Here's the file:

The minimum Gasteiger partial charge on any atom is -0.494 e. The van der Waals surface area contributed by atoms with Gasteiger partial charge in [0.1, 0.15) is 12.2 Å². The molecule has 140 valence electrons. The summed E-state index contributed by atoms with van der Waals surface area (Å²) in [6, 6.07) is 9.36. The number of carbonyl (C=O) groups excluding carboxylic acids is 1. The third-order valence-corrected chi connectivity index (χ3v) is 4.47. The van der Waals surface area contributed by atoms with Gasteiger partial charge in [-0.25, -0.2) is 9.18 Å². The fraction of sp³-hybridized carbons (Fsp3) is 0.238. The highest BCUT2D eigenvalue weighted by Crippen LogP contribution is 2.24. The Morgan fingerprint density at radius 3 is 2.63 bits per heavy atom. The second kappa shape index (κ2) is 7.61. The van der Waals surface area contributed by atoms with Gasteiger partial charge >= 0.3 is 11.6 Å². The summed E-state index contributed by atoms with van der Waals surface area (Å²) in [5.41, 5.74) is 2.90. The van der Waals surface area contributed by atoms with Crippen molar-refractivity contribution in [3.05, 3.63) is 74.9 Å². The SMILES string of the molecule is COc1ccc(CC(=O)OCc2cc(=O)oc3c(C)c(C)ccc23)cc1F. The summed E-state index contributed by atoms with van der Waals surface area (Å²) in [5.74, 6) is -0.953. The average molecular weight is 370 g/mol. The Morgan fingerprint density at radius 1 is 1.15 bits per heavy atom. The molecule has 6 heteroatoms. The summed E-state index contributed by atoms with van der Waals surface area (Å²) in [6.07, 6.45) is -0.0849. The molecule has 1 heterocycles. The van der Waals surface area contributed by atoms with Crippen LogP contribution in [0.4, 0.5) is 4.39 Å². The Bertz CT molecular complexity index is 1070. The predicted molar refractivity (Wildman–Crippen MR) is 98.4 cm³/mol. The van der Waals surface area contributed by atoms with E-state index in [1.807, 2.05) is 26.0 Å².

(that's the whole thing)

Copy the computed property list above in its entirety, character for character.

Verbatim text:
The minimum Gasteiger partial charge on any atom is -0.494 e. The van der Waals surface area contributed by atoms with Gasteiger partial charge in [0.1, 0.15) is 12.2 Å². The molecule has 140 valence electrons. The summed E-state index contributed by atoms with van der Waals surface area (Å²) in [6, 6.07) is 9.36. The number of carbonyl (C=O) groups excluding carboxylic acids is 1. The third-order valence-corrected chi connectivity index (χ3v) is 4.47. The van der Waals surface area contributed by atoms with Gasteiger partial charge in [-0.25, -0.2) is 9.18 Å². The fraction of sp³-hybridized carbons (Fsp3) is 0.238. The highest BCUT2D eigenvalue weighted by Crippen LogP contribution is 2.24. The Morgan fingerprint density at radius 3 is 2.63 bits per heavy atom. The second kappa shape index (κ2) is 7.61. The van der Waals surface area contributed by atoms with Gasteiger partial charge >= 0.3 is 11.6 Å². The summed E-state index contributed by atoms with van der Waals surface area (Å²) in [5.41, 5.74) is 2.90. The van der Waals surface area contributed by atoms with Crippen molar-refractivity contribution in [3.05, 3.63) is 74.9 Å². The SMILES string of the molecule is COc1ccc(CC(=O)OCc2cc(=O)oc3c(C)c(C)ccc23)cc1F. The summed E-state index contributed by atoms with van der Waals surface area (Å²) in [5.74, 6) is -0.953. The average molecular weight is 370 g/mol. The Morgan fingerprint density at radius 1 is 1.15 bits per heavy atom. The molecule has 6 heteroatoms. The summed E-state index contributed by atoms with van der Waals surface area (Å²) in [6.07, 6.45) is -0.0849. The molecule has 1 heterocycles. The van der Waals surface area contributed by atoms with Crippen LogP contribution in [0.4, 0.5) is 4.39 Å². The Bertz CT molecular complexity index is 1070. The predicted molar refractivity (Wildman–Crippen MR) is 98.4 cm³/mol. The van der Waals surface area contributed by atoms with E-state index in [1.807, 2.05) is 26.0 Å².